Filmmaker James Cameron, known for out-of-this-world science fiction movies like "Avatar" and "Aliens," gives a thumbs-up to NASA's earth science programs in a series of new videos.
The three videos mix scenes from Cameron's 2009 film "Avatar" — which returns to select theaters this weekend — with photos and data from NASA satellites to describe how NASA's Earth-science program has helped boost environmental awareness and exploration on our home planet.
"Avatar" is a largely computer-animated science fiction film about the tall, blue-skinned inhabitants of the lush moon Pandora, which orbits a gas giant planet light-years from Earth. With the help of a former U.S. Marine, the aliens fend of human explorers who are mining their world for a precious mineral.
"In 'Avatar,' we showed you a planet in peril," Cameron says in one of the spots, which began airing this week. "Here on Earth, our species is learning how to care for our home. NASA's eyes in space enable unparalleled insights into our planet's health."
"When NASA ventures into space, it remembers to keep a steady eye on home," Cameron explains in another video, each of which is about 75 seconds long. "Its fleet of Earth-orbiting satellites constantly reveals our whole planet: its remotest places, its mysteries and the powerful influence of humans."
The team-up of NASA and Cameron has deep roots that began long before "Avatar," despite its themes of environmental awareness, space exploration and alien life.
The filmmaker has served on the NASA Advisory Council, and met with NASA Administrator Charles Bolden in January to discuss how to improve science education in the United States and engage the public in scientific exploration.
Cameron has also spearheaded an effort to add a 3-D camera for Mars to NASA's next rover — the Mars Science Laboratory Curiosity — before it launches toward the Red Planet in 2011.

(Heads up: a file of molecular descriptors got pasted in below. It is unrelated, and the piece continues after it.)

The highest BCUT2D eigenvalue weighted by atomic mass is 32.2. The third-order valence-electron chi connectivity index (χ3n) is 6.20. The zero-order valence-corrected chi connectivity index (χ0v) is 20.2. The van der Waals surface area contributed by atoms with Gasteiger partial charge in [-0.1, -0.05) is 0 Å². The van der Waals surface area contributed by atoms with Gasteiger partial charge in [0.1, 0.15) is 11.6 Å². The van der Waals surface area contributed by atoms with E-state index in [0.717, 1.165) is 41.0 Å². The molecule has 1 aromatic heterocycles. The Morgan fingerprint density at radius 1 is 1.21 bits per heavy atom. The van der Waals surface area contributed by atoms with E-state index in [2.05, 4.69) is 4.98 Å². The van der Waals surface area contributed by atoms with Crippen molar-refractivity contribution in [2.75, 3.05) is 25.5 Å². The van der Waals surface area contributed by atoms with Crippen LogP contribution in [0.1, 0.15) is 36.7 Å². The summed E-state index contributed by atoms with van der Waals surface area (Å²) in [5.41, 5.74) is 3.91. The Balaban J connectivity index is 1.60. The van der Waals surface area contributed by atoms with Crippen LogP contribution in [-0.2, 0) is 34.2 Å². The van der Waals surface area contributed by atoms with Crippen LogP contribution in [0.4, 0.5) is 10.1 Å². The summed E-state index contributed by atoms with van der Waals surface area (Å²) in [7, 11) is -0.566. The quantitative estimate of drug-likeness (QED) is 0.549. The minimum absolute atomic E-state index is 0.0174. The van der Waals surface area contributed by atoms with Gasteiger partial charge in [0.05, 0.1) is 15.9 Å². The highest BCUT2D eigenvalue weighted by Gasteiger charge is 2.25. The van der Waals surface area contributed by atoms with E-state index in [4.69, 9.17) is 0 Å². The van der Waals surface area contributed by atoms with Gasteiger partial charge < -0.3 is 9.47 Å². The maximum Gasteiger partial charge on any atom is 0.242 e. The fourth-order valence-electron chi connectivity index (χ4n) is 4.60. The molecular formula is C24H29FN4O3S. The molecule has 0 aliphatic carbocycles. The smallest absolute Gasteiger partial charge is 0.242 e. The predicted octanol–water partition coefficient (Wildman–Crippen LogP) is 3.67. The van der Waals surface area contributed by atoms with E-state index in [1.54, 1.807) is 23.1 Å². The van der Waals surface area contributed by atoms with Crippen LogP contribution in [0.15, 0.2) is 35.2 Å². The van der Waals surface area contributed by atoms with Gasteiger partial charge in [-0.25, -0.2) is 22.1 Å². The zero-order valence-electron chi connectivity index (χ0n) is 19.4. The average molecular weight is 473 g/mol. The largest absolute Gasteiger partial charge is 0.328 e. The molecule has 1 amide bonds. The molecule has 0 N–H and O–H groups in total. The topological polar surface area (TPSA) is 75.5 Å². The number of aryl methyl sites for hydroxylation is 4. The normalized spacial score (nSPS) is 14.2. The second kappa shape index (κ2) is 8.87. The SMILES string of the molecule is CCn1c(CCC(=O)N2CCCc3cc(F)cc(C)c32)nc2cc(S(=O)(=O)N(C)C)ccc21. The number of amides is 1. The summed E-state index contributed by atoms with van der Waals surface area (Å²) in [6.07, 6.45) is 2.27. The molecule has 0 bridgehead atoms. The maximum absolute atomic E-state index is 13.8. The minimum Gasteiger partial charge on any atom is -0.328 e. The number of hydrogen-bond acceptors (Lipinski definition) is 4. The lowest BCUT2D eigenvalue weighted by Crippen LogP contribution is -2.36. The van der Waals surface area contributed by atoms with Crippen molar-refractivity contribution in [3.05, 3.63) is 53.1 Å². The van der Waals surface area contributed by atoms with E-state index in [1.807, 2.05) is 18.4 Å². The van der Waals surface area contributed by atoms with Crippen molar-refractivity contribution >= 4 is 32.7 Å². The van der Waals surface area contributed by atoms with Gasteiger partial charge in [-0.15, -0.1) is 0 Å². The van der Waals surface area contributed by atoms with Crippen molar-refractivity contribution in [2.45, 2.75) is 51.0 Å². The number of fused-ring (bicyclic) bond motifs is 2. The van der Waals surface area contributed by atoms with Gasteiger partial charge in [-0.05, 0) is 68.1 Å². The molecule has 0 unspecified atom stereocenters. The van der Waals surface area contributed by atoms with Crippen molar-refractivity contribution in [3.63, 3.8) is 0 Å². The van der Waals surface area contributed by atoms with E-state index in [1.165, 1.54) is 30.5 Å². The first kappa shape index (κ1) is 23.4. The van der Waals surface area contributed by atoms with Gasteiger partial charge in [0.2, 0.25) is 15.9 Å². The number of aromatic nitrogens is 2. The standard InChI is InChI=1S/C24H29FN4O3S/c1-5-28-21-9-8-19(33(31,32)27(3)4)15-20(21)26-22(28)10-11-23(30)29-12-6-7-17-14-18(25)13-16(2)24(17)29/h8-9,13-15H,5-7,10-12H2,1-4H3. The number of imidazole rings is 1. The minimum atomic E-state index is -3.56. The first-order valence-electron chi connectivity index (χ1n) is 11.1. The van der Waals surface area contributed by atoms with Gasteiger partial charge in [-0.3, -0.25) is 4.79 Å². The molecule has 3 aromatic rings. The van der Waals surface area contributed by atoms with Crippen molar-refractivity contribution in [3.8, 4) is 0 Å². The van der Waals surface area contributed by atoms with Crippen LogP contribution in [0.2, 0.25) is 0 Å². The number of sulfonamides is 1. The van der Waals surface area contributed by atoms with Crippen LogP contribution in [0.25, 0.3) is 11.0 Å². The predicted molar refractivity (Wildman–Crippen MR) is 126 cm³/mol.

NASA is getting serious about its latest challenge to space-minded engineers: Design a solar-powered night rover for exploring other worlds.
Unlike the solar-powered exploration vehicles being deployed on Mars, which have to bed down once the sun sets, the new rovers must function at a high level during the night as well as the day, NASA says.
The contest comes with a prize of $1.5 million and is open to private companies, student teams and independent inventors. It is one of three additions to NASA's Centennial Challenges competitions to spur innovation and interest in space technology and exploration.
"To do otherwise would require much larger batteries to operate during the nighttime hours. And that would have made the rovers heavier and ... the launch costs more expensive," said Mars Exploration Rover researcher Matthew Keuneke at NASA's Jet Propulsion Laboratory in Pasadena, Calif.Until now, rovers on the moon or Mars have operated almost exclusively during the day, reserving energy-draining nighttime tasks for once or twice a month.
Even a small increase in the mass of exploration vehicles would makes their spaceship liftoffs more expensive by "tens of millions of dollars," Keuneke said.
Benefits of night rovers
A rover better capable of storing solar energy for nighttime activities would immediately free up more energy for daytime uses such as photographic imaging, Keuneke said.
Better energy storage could also allow rovers to conduct spectroscopic analysis (an effort that looks for chemical fingerprints of minerals) of rocks and samples every night, rather than once or twice a month.
"Right now we pick or choose what objects to use with a spectrometer. If we were able to use it more frequently and with less impact, we may discover something that truly surprises us," Keuneke said. "The thing we frequently discover is that the things we don't think are important are actually the important things."
As an example, he mentioned the Martian rover Spirit's 2007 discovery of silica channels indicative of past liquid water on Mars. Buried about 2 to 2.3 inches (5 to 6 cm) beneath the surface of ordinary terrain, the white trails were discovered only because a wheel of the rover broke and began churning up soil.
The crippling cold
Barring the use of another fuel source, any innovation in the ability of rovers to operate in darkness will "almost certainly" be in its batteries, Keuneke said. The heart of the vehicle's solar energy system, batteries both store collected energy and regulate its usage into the steady stream appropriate for electronics. Without such mediating effects, a solar-powered rover would run into voltage faults and shut down whenever sunlight petered off beyond a critical point.